And as old packs left with their person, new packs formed. A comfortable routine set in.

One afternoon, as Hugo sunned himself in that old window in the first house, he felt especially good. He got up and chased sticks in the Blanco. He found Kaydon and they played tug with the frisbee. He thought hard about the pool back there and jumped in it to chase his ball, emerging with those little points of wet fur on his face, looking like a gremlin.

And he thought about how opposite of good he felt just before closing his eyes back there. While he knew that here, he did whatever he did back there, at the exact time in his life when he did it best, he hadn’t given much thought to why. He decided he’d ask Zippy.

“Ahhh, aging, my old friend,” mused Zippy. “I guess we haven’t got around to that yet.”

Hugo thought about this word. He knew it but hadn’t applied it to himself or others here. They were all in their prime.

“Think of your earliest memories back there, Hugo. You ate poo, and pecan shells, and cigarette butts if you could grab them quick enough before Kevin or Simon took them away. Remember telling me about that? And how after a while, the poo didn’t really taste that good anymore, the pecan shells were always tasteless, and cigarette butts… well, that one I never got anyway. But never mind. What I’m getting to is that things changed back there as you changed. Your tastes, what you wanted to do, how frequently you wanted to do it. That last time you were in the Blanco, you said you wanted to stand there and watch the water but didn’t feel like chasing a stick. Remember?”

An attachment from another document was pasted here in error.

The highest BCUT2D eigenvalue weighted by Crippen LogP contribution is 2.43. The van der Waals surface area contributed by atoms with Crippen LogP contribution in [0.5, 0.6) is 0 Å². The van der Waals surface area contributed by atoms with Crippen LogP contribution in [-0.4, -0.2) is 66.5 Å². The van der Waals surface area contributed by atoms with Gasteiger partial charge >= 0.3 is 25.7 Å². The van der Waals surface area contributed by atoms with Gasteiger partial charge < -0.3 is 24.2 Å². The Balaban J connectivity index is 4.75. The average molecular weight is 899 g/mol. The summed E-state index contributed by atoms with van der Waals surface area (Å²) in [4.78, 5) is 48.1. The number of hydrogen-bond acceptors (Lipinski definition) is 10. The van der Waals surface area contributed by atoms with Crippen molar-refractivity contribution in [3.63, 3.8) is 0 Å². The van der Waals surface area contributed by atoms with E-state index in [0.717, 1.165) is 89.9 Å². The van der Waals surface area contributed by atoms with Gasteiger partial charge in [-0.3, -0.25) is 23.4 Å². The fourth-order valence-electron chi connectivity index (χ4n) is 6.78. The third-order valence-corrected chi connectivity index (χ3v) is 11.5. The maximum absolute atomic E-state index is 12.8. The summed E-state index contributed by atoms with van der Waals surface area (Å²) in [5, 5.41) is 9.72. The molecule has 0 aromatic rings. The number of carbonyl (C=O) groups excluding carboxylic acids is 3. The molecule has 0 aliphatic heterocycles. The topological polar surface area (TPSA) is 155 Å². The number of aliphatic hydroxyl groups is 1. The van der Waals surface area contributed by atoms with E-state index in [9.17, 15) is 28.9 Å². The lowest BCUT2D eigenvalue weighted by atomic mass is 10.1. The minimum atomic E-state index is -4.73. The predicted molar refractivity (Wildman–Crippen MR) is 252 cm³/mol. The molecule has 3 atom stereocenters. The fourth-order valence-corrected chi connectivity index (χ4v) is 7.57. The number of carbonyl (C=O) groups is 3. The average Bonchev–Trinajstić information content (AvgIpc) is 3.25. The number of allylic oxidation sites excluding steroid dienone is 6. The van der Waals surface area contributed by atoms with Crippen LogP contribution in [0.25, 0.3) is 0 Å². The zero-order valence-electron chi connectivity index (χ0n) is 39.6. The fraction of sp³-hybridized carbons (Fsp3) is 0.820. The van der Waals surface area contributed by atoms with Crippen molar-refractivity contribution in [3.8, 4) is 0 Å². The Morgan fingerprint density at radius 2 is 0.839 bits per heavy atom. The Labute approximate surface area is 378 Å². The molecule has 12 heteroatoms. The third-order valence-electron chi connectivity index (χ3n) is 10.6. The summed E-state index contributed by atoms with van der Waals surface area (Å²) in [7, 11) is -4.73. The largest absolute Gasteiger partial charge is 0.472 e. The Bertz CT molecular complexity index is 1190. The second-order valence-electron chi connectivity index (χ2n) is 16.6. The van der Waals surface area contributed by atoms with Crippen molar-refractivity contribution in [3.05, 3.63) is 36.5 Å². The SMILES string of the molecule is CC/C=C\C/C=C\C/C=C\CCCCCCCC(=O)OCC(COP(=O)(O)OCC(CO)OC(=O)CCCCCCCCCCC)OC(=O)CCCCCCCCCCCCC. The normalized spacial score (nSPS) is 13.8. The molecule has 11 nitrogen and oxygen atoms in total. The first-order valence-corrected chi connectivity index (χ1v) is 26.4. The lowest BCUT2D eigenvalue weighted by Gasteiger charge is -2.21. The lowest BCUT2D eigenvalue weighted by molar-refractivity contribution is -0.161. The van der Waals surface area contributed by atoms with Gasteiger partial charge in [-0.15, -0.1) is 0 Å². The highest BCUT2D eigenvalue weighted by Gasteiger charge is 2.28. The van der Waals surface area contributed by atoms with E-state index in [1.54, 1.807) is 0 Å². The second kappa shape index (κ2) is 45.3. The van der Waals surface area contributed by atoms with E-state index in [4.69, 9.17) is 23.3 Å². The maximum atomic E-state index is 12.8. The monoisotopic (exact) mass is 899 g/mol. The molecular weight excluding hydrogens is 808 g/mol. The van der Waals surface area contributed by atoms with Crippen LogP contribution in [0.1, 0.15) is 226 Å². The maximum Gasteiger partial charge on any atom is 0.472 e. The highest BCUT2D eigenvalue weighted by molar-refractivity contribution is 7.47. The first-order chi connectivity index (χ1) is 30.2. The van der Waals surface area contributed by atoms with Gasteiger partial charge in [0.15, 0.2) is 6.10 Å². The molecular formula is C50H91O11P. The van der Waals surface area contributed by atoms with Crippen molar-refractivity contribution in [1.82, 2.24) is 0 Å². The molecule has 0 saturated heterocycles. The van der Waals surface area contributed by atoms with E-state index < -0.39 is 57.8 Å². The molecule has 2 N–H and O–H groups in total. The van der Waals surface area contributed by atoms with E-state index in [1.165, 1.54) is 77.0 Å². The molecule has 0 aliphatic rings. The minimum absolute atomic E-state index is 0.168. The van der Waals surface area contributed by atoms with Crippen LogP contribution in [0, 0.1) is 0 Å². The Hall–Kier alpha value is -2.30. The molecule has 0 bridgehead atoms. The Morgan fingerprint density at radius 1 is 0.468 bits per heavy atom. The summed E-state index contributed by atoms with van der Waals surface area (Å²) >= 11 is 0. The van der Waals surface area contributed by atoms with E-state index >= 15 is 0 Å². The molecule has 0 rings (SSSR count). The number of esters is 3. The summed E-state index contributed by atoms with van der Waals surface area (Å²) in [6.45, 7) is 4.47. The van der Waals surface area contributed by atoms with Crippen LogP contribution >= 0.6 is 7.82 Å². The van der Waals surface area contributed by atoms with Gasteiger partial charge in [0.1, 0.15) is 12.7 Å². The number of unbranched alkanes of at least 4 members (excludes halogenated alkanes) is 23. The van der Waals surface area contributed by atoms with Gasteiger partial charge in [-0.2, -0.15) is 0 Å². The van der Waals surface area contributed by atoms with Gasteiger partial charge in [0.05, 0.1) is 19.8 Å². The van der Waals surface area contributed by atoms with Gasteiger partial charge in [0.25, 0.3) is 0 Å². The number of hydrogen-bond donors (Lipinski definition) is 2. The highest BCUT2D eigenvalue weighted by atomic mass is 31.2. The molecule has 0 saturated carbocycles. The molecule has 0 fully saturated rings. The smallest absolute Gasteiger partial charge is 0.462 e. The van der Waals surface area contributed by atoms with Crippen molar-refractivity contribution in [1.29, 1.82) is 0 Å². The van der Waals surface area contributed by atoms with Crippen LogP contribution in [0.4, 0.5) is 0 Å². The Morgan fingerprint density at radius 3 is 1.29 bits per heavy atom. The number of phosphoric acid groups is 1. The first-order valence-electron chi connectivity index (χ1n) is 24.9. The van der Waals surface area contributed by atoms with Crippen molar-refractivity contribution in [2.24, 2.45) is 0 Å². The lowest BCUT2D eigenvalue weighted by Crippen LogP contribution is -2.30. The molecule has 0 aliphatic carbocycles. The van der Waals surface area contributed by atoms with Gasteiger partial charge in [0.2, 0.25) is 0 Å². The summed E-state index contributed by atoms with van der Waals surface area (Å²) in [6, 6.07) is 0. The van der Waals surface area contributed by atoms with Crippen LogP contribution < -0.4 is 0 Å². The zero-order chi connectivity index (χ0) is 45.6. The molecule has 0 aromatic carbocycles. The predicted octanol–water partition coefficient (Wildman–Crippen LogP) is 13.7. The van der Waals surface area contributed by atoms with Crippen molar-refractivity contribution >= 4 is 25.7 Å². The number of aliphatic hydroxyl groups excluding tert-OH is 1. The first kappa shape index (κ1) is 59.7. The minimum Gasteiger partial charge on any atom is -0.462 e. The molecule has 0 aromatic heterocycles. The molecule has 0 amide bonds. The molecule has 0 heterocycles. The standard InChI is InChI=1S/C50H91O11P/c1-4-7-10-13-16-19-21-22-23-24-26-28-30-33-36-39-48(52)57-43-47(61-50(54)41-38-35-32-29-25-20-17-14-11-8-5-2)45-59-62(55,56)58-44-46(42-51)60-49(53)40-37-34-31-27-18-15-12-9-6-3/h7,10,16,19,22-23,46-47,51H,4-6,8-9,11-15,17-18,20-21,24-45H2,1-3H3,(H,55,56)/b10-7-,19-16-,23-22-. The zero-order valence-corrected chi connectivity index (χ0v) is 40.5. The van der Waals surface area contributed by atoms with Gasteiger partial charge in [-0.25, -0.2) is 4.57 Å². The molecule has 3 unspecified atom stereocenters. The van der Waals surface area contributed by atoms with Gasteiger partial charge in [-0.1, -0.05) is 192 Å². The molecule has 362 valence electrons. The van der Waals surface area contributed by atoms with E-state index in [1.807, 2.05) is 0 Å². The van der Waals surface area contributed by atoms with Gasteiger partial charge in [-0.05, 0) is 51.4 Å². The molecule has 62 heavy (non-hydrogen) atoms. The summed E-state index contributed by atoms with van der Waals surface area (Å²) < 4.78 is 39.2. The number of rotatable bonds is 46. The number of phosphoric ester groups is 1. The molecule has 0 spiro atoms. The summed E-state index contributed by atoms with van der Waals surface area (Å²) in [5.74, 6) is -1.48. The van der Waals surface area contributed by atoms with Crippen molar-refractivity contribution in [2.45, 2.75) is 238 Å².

Well, yeah, he remembered. He simply didn’t feel like chasing a stick. Although, now that Zippy mentioned it, why didn’t he? He always chased sticks. That was his thing, that was his fun, his schtick. Hugo was pleased with his little play on words – his vocabulary had grown quite robust.

As he reflected more, it occurred to him that there were other things he did less as time back there ticked on. He liked lying in the sun more, and at longer stretches. He napped more. He didn’t feel like eating. He didn’t quite hear Kevin sometimes, or didn’t hear him very well.

“So that’s aging. Not feeling like doing the things you used to do. Or I suppose wanting to do them but knowing you can’t, so you tell yourself you don’t want to anymore. And being tired more, and not hearing as well?”

“Well, yes, I guess that’s about right, Hugo. The particulars vary – I could hear fine but couldn’t see very much near the end – but yes, with aging, we don’t do all the things we did when we were younger, and some of the things we did when we were younger, like sleeping, we loved doing more when we grew older back there, right?”

Hugo pondered this and yes, that was right. He felt good here. With all these dogs arriving steadily, he hadn’t thought about time back there. It had to be passing because that’s what it does back there. It has to for these dogs to keep coming here. It took a bit of energy to remember way back when he didn’t feel so good, so he knew a lot of time must have passed back there. Maybe. No one knew for sure.

Then a thought occurred to him. The Kevin that Zippy talks about is not the exact same Kevin he knows. They’re the same person but different. Kevin is… Kevin is… older! He knew a Kevin who had continued to grow up long after Zippy closed his eyes for the last time back there. And those puppies, they saw a Kevin who continued getting older long after it was Hugo’s time to wake up here. He felt Kevin’s thoughts and emotions occasionally though that wasn’t the same as knowing what he looked like or how he felt. Did he still do all the things he used to do? Did he sleep more and more?

They had seen countless packs reunite with their person, sure. What will it be like when it’s our turn, wondered Hugo. What will Kevin be like when we see him again. How is he changing? What’s happening to him back there?

As he grew sleepy thinking of Kevin, he lay down in the warm, whispering wavy green grass. Tall, inviting, soothing, easing him to sleep, to dream about Kevin.